Members of the Harlem Township Board of Trustees met in regular session on Wednesday, January 23, at the Harlem Township Hall and Firehouse with trustees Jerry Paul, Bob Singer and Dave Jackson present. Also in chambers for the session were Harlem Division of Fire Chief Dale Fling, Harlem Zoning Inspector David Andrian, Vicki Tieche, Louise Guenther, Belinda Mortensen and Alan Czeko.
Guenther asked the trustees if there was any contact from the Delaware County Prosecutors Office; Singer said he has heard from Mark Fowler and he was putting something together for the trustees.
Mortensen thanked the trustees for snow removal on her road. Jerry Paul said he would pass the compliment on to the maintenance department.
The Council for Older Adults will return to the ballot on May 7 to ask Delaware County voters to support the senior services levy. Passage of the levy is needed to continue to provide services for Delaware County’s growing number of older people and include essential in-home care such as Meals On Wheels, personal care, medical transportation, adult day care and much more.
In order to provide the community with an opportunity to learn about the levy request, there are two information presentations scheduled for Tuesday, March 19, 6:30 to 8 p.m. and Thursday, March 21, 1 to 2:30 p.m. at the Center for Older Adults, 800 Cheshire Road, Delaware. These are open to the public and will give attendees an opportunity to ask questions about the levy. Presenter will be COA Executive Director, Bob Horrocks.
The Westerville City School District is considering alternative plans for redistricting that is less a redistricting and more of a demographic restructuring; and Genoa Township residents with students attending Fouse Elementary School and Alcott Elementary have expressed concerns about their children being bused out of Genoa Township to Pointview Elementary School to help balance district demographics.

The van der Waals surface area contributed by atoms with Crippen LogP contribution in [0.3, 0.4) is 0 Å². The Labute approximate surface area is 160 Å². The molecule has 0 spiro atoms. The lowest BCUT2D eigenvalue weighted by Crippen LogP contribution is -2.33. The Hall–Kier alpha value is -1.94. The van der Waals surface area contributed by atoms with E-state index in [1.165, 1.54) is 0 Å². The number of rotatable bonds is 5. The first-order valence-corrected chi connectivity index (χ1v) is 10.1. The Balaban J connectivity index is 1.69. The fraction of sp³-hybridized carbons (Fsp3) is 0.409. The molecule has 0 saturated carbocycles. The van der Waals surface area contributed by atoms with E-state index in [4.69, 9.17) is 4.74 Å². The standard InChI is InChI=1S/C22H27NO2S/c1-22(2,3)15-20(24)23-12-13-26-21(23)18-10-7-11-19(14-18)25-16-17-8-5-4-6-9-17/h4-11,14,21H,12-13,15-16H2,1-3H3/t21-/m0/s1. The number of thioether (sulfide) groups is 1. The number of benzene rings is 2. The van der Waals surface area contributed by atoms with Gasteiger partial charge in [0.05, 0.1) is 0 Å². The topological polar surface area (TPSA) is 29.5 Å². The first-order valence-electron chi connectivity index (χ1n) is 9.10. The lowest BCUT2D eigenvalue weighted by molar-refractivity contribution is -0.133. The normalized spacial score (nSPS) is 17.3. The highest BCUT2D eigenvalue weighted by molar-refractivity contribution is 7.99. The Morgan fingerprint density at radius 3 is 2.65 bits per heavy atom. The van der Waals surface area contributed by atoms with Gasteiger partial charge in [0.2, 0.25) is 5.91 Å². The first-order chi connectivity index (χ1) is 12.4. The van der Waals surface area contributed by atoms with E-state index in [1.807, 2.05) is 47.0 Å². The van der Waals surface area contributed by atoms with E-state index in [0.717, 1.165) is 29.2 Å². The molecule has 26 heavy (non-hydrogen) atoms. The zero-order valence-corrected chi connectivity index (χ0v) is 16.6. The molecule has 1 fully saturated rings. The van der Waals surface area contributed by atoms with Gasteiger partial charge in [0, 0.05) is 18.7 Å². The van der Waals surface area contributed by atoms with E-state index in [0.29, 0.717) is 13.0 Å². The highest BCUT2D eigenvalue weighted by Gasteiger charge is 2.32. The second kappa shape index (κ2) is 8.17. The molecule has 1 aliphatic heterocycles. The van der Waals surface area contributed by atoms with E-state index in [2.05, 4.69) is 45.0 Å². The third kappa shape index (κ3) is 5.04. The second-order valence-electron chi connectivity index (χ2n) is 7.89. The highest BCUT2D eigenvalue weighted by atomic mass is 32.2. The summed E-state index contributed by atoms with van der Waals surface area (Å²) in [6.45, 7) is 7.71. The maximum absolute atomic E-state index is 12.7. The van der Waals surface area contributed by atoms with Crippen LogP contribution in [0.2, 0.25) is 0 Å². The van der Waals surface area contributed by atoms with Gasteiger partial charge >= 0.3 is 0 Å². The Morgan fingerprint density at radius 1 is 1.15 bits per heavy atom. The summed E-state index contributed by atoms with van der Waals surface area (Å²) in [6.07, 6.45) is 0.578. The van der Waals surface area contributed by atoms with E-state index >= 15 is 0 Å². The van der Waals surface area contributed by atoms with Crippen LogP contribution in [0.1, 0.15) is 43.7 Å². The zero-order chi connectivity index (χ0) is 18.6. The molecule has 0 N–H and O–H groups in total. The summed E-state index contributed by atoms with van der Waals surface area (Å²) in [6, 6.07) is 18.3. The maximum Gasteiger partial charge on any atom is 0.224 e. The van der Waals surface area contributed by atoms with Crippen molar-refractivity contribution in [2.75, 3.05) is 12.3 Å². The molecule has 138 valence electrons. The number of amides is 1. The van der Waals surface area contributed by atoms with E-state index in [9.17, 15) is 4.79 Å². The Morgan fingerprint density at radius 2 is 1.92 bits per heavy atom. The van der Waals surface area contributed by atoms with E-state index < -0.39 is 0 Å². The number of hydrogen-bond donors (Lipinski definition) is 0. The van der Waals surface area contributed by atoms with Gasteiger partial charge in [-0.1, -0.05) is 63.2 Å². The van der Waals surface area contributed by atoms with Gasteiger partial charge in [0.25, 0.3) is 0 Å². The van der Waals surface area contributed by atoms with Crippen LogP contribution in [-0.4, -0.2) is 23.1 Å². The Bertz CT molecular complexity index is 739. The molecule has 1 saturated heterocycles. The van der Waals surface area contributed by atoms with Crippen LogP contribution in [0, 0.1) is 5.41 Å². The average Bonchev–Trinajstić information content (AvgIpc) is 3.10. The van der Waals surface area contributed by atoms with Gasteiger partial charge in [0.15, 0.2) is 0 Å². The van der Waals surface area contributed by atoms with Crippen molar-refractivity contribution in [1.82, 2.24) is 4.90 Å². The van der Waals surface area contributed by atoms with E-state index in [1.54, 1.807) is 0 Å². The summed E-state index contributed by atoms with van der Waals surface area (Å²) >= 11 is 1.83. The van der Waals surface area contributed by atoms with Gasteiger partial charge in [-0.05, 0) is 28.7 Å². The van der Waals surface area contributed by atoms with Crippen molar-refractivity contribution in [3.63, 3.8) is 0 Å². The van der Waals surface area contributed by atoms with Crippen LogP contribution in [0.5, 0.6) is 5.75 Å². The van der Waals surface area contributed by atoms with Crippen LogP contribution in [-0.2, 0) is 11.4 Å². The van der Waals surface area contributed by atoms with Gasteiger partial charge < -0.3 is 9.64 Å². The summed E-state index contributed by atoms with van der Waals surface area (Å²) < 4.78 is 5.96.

Genoa Township resident Joe Barganier attended the February 7 Genoa Township Board of Trustees meeting to express his concerns about the Westerville district’s elementary school realignment. At that time there were four options on the table, with Option C showing students from two Fouse and Alcott neighborhoods being bused to Pointview.
The Delaware County commissioners on Monday discussed the possibility of changing the way in which drainage ditch improvements are funded.
Fiscal Services Director Seiji Kille recommended the commissioners pay for such projects out of the county’s general fund, saving assessed property owners the added cost of bonding ditch improvements.
“We have the cash flow in the general fund,” he said. “We should just go ahead and pay for this.”
Joann Hingsbergen, owner of Subway of Sunbury, is accustomed to catering orders. Sunbury Subway caters parties and other gatherings, sometimes providing hundreds of sandwich and salad meals.
But on Saturday, February 23, Sunbury Subway filled an order to beat all orders — 2,000 boxed sandwich and salad meals for the Sixth Annual Columbus Catholic Women’s Conference held at the Ohio State Expo Center Lausche Building.
During their Thursday, February 7, regular meeting, members of the Genoa Township Board of Trustees approved that Child IDs would be offered to township residents free-of-charge from 2 p.m. to 4 p.m. on the second Wednesday of each month in the Genoa Township Administration Office. IDs are issued to children of all ages by the Genoa Township Police Department.
During that same session the trustees approved a renewal of a contract with Delaware Soil & Water Conservation District (DSWCD).
Want to learn to take better pictures? No Problemo, as Arnie would say, because a camera club for adults 18 years old and older is starting in the Big Walnut area.
The Big Walnut Camera Club will have its first meeting at 7 p.m. on Thursday, February 28, at Sunbury United Methodist Church, in rooms 10/11.
The Humane Society of Delaware County (HSDC) encourages residents to have their free-roaming cats spayed or neutered at a special clinic being held at the society’s shelter on Monday, February 25. The one-day clinic is being funded by Pet FBI (Pets Found By Internet) as part of World Spay Day, a nationwide event sponsored by the Humane Society of the United States. Overpopulation is an especially big problem for cats because they can reproduce as early as four months old and have two or three litters a year.